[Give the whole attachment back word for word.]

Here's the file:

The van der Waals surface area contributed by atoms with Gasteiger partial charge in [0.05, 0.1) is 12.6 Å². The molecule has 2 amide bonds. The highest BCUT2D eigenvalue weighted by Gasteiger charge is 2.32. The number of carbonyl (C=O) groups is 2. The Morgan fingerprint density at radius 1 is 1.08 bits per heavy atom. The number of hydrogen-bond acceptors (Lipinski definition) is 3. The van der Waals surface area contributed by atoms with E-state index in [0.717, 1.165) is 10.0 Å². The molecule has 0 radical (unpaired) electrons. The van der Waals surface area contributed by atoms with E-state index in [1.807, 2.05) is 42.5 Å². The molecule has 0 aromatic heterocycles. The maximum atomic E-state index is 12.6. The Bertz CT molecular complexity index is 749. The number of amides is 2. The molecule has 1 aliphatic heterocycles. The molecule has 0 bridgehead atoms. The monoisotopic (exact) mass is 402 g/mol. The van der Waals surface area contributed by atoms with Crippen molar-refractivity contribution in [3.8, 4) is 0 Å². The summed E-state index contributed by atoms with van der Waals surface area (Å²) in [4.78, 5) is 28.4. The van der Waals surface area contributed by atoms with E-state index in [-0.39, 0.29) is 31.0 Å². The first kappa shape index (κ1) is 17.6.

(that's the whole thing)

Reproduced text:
The van der Waals surface area contributed by atoms with Gasteiger partial charge in [0.05, 0.1) is 12.6 Å². The molecule has 2 amide bonds. The highest BCUT2D eigenvalue weighted by Gasteiger charge is 2.32. The number of carbonyl (C=O) groups is 2. The Morgan fingerprint density at radius 1 is 1.08 bits per heavy atom. The number of hydrogen-bond acceptors (Lipinski definition) is 3. The van der Waals surface area contributed by atoms with E-state index in [0.717, 1.165) is 10.0 Å². The molecule has 0 radical (unpaired) electrons. The van der Waals surface area contributed by atoms with E-state index in [1.807, 2.05) is 42.5 Å². The molecule has 0 aromatic heterocycles. The maximum atomic E-state index is 12.6. The Bertz CT molecular complexity index is 749. The number of amides is 2. The molecule has 1 aliphatic heterocycles. The molecule has 0 bridgehead atoms. The monoisotopic (exact) mass is 402 g/mol. The van der Waals surface area contributed by atoms with Crippen molar-refractivity contribution in [3.8, 4) is 0 Å². The summed E-state index contributed by atoms with van der Waals surface area (Å²) in [4.78, 5) is 28.4. The van der Waals surface area contributed by atoms with E-state index in [-0.39, 0.29) is 31.0 Å². The first kappa shape index (κ1) is 17.6.